1932 saw the upgrading of the Diaphones to the larger "Type F" to increase their effective audible range, and after a surface coating of Portland cement was applied to help weather proof the exterior of the tower in 1938, the tower was given a coat of white paint, hiding the Cream City brick, and leaving the station appearing virtually the same as it appears to this day.
Responsibility for the nation's aids to navigation was transferred to the Coast Guard in 1939, with the civilian keepers given the option of either maintaining their existing position, transferring into the Coast Guard, or resigning. Keeper William De Rusha and his assistants James Mac Donald and Russell Perry all appear to have chosen the resignation route, since their names disappeared from the station's payroll records within a year of the takeover, their responsibilities taken over by Coast Guardsmen.
In 1983, the Thunder Bay Island Light was one of the last on the lakes to be automated through the installation of a 190 mm acrylic optic in the lantern, powered by an array of solar cells located on the ground at the base of the tower and a bank of storage batteries in the tower. After 151 years of hard and faithful service the busy sound of keepers at work disappeared from the island forever.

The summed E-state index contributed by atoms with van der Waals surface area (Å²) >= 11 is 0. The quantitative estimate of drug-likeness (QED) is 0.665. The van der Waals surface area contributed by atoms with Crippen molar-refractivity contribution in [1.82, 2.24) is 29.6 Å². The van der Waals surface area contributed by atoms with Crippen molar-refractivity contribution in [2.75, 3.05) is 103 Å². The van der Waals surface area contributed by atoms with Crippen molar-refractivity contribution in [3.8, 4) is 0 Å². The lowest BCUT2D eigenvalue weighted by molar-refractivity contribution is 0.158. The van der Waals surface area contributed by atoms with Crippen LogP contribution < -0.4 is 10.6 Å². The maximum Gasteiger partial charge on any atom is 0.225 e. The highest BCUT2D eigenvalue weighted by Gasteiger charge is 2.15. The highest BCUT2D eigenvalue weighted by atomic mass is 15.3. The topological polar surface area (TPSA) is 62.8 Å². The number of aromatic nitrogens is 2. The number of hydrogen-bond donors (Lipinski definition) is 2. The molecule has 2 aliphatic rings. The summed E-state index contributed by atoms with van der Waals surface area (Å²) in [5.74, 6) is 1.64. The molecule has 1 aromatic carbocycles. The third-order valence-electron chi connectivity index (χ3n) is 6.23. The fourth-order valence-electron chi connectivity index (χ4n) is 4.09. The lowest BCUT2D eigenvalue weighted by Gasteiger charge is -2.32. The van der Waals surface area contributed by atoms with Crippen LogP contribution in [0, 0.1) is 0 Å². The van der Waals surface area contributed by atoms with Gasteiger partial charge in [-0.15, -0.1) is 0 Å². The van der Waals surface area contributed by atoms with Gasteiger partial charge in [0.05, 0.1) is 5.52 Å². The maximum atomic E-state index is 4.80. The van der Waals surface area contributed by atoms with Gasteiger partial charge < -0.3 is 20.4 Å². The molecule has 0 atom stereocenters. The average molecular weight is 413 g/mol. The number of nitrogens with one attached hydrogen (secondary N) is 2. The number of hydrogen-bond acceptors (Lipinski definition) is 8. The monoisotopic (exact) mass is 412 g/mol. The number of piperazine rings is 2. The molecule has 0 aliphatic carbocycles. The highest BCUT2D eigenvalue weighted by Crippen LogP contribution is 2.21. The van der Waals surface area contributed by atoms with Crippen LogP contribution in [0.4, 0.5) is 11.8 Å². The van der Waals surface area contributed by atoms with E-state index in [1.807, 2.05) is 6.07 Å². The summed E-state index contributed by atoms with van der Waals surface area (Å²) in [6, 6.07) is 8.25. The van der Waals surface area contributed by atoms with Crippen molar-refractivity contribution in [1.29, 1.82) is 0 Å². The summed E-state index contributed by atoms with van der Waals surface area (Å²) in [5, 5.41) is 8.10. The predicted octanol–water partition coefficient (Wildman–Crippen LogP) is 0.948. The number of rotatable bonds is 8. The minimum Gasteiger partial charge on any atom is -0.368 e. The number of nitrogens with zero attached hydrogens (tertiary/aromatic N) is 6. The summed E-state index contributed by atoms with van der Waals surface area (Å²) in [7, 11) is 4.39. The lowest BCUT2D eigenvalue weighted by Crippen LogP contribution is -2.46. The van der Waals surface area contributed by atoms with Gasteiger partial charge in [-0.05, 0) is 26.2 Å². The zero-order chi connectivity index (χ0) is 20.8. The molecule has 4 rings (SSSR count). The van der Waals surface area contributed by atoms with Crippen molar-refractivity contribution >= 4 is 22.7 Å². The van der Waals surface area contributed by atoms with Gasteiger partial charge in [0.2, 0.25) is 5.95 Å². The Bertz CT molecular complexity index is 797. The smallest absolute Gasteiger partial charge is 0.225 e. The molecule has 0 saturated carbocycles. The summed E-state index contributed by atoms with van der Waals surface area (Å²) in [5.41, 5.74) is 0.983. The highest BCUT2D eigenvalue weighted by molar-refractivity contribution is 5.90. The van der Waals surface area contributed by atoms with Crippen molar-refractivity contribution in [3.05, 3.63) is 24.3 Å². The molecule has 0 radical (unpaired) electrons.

The station sat empty for almost fifteen years, its buildings quickly falling victim to the ravages of the weather and mindless vandalism. While vandals did a considerable amount of damage to the station's structures, their remote location offshore likely served as the major reason that they were not completely destroyed.
A group of local citizens concerned
with the survival of the historic structure gathered together to form
the Thunder Bay Island Preservation Society, and in 1997 signed a
10-year lease with the US Coast Guard for responsibility for the light
station's grounds and buildings. Members of the Society are currently
involved in restoring the station's buildings, and collecting
information on the island's history. They are in need of funds, and
anyone wishing to make a donation to assist them with their continuing
efforts is urged to contact the Society at the address provided below.
Thunder Bay Island Preservation Society